Animal Services officers rescued a dog that was stuck between two walls Monday night in Riverside after fireworks likely frightened it. A bottle of vegetable oil played a role in the rescue efforts.

Fireworks Frighten Dog, Rescued with What?

Officers Stephens and Hoesman rescued a dog on June 29, 2020

It took animal control officers Shirley Rivera and Kellsey Hoesman about 30 minutes to save the black Labrador from its predicament. The 13-year-old female dog jammed itself between two walls at a property on Meadowbrook Lane in Riverside’s Grand neighborhood.

The crawl space runs along several properties and the dog was located about two houses away from his owner’s home. The dog was whining and Animal Services was contacted at about 7:30 p.m.

Fireworks had been exploding in that area and the pet’s owner and others said they believed that’s why the dog ended up between the two walls. The incident illustrates exactly why pet owners must be extra vigilant in keeping their animals safe before and during – and often after – the Fourth-of-July holiday.

“We know pets get very frantic during loud explosions during this holiday period,” Animal Services Director Julie Bank said. “We certainly are troubled by the rise in illegal firework use in recent days. But we are also trying to encourage pet owners to take extra precautions to protect their animals.”

Tips can be found on Animal Services’ website by clicking here. Riverside County Animal Services’ shelters will be closed July 4-6.

Fireworks Frighten Dog, Rescued with What?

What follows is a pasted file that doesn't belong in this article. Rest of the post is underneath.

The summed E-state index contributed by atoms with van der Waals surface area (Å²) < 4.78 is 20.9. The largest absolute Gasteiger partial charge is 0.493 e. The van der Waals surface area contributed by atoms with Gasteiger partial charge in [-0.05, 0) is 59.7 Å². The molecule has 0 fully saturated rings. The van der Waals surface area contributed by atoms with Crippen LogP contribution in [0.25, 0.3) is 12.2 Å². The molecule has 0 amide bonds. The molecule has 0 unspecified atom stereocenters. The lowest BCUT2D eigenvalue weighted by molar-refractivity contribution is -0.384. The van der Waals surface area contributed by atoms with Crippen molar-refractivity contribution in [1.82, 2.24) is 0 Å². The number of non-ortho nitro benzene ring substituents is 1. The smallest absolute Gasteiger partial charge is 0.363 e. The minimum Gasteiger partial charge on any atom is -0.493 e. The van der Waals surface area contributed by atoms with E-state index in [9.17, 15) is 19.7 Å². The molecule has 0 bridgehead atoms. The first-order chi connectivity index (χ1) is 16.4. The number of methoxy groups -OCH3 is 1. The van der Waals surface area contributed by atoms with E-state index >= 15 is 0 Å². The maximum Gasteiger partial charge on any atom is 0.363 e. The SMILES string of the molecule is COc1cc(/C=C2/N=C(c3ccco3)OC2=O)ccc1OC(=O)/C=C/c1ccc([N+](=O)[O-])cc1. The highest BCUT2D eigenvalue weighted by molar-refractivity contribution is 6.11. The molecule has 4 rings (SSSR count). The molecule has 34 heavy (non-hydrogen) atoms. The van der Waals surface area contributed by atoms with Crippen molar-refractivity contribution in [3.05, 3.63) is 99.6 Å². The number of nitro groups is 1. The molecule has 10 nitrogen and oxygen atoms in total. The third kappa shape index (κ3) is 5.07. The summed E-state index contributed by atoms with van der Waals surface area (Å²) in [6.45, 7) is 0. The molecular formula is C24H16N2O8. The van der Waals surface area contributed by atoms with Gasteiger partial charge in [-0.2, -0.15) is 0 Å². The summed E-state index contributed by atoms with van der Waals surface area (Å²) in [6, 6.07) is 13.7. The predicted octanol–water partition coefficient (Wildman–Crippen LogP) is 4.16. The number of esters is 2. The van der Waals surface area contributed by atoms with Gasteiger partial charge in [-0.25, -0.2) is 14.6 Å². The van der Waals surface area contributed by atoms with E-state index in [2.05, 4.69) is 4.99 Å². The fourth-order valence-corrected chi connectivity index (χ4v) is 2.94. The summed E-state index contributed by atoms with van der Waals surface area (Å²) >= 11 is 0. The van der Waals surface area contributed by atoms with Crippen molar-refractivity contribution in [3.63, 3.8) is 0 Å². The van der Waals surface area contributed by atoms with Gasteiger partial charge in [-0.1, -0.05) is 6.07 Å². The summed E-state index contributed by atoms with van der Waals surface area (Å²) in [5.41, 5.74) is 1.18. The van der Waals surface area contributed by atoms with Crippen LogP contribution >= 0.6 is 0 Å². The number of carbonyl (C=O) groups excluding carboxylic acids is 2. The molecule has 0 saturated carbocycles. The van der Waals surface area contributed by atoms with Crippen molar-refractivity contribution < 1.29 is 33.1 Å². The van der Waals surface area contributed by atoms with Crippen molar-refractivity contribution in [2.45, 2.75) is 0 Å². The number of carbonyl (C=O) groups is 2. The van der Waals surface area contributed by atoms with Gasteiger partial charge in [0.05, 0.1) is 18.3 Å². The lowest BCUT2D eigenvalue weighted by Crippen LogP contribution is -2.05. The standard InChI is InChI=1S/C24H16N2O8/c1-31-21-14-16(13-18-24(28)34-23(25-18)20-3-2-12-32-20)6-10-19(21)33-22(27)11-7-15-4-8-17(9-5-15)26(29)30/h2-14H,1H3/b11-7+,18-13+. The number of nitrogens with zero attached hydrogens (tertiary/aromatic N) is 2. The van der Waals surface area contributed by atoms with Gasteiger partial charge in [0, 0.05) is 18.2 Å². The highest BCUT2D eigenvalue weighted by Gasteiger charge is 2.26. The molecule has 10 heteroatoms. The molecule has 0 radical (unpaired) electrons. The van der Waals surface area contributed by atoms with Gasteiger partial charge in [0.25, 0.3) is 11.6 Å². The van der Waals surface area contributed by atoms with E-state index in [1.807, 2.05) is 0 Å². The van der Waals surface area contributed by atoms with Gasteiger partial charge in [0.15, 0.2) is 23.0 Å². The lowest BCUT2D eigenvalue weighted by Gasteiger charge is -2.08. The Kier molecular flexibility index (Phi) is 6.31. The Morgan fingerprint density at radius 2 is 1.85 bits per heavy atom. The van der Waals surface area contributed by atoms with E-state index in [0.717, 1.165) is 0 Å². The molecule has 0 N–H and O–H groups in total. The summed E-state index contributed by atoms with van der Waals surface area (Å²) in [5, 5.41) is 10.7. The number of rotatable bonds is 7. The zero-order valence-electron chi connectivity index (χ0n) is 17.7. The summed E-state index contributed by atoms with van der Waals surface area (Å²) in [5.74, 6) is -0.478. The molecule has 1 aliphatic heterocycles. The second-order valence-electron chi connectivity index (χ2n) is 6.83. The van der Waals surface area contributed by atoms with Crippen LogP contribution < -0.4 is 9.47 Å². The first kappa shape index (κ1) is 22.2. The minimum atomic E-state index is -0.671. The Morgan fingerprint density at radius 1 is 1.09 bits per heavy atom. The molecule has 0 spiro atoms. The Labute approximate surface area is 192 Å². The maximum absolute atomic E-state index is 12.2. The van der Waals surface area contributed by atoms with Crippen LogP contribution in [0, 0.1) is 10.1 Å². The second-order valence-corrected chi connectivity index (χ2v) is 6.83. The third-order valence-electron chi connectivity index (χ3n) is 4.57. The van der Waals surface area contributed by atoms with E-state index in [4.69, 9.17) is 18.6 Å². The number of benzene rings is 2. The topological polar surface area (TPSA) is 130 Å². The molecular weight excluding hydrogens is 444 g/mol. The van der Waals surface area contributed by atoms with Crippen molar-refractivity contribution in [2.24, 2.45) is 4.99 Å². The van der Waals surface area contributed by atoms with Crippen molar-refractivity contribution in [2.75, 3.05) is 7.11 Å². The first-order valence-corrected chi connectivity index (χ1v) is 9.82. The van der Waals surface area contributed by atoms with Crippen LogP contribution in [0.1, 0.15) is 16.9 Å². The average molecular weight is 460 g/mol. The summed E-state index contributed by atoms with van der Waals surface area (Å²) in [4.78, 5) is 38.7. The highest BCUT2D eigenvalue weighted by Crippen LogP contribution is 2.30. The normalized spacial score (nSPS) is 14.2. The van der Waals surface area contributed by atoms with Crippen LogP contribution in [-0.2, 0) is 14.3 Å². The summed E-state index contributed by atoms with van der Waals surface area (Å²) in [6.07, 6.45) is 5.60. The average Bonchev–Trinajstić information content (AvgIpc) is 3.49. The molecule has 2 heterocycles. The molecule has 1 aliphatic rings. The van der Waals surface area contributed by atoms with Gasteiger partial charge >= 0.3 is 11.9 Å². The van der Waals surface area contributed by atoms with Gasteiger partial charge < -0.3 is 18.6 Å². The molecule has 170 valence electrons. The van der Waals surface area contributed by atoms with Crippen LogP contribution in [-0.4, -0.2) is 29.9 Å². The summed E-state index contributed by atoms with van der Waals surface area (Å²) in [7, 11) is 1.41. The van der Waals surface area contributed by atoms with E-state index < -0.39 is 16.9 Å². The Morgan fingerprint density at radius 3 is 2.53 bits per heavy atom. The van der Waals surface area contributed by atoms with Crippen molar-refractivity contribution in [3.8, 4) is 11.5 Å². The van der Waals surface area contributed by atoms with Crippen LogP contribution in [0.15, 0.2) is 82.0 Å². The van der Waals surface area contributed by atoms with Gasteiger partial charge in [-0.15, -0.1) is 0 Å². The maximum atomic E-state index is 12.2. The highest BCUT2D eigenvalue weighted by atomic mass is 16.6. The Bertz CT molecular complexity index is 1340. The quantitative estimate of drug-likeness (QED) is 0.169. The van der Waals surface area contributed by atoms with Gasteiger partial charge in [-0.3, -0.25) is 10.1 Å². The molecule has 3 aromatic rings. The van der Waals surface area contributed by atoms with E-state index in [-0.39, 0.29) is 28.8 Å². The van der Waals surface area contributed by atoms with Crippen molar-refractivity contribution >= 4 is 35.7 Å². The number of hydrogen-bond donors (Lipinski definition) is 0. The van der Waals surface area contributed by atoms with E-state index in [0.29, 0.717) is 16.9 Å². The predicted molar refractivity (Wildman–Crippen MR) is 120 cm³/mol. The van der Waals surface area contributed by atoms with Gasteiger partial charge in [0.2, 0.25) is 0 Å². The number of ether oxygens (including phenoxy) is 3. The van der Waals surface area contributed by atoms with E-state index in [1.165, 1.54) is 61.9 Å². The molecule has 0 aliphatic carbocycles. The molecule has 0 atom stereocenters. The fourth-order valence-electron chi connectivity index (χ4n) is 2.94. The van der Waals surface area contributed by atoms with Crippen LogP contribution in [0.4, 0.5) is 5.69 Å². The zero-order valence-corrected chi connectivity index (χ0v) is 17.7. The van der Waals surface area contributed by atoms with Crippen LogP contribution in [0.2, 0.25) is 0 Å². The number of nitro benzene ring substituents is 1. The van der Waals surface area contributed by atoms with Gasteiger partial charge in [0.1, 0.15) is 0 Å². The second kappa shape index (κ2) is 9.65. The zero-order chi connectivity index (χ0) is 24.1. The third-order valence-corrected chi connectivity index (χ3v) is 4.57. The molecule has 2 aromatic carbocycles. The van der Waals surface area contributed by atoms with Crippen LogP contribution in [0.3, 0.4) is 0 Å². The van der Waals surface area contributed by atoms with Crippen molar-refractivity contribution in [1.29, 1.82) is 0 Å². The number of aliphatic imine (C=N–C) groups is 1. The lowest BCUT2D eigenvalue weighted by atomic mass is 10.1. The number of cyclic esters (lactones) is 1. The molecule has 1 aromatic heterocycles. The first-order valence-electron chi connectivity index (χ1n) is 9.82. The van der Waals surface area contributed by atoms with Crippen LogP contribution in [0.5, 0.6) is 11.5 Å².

Officer Hoesman helped save a dog stuck between two walls-6-29-20

When officer Rivera responded to the Meadowbrook Lane property, she said she was surprised to be greeted by a niece, Alyssa Rivera, who is a neighbor of the dog owner. The officer asked her niece, “Happen to have any Crisco?” Alyssa Rivera said, “Yes! We just got some!” (She actually provided some vegetable oil.)

Officer Rivera and officer Hoesman used the oil to grease up the dog for an easier extrication. Cooking oils are often used by officers to make the trapped animal slick and slippery. “The tactic is in the unofficial officer handbook,” joked Rivera. “It actually helps a lot. She was pretty wedged in and it was a very tight spot.”

The dog owner, Heather Veik, witnessed the rescue efforts and was happy to receive her pet back. Director Bank said that this dog was fortunate to be returned immediately to his owner. “But other pet owners need to ensure their pet has proper ID and a microchip. “Keeping your pet indoors during this holiday period is crucial, too,” she said.

“She squeezed herself in there really well,” Officer Hoesman said. “When we got her out, she was a very happy-happy dog. She’s such a nice boy.”

Image Sources

  • Rescued: RivCo Animal Services Department
  • Officer Hoesman: RivCo Animal Services Department
  • frightened pet: Shutterstock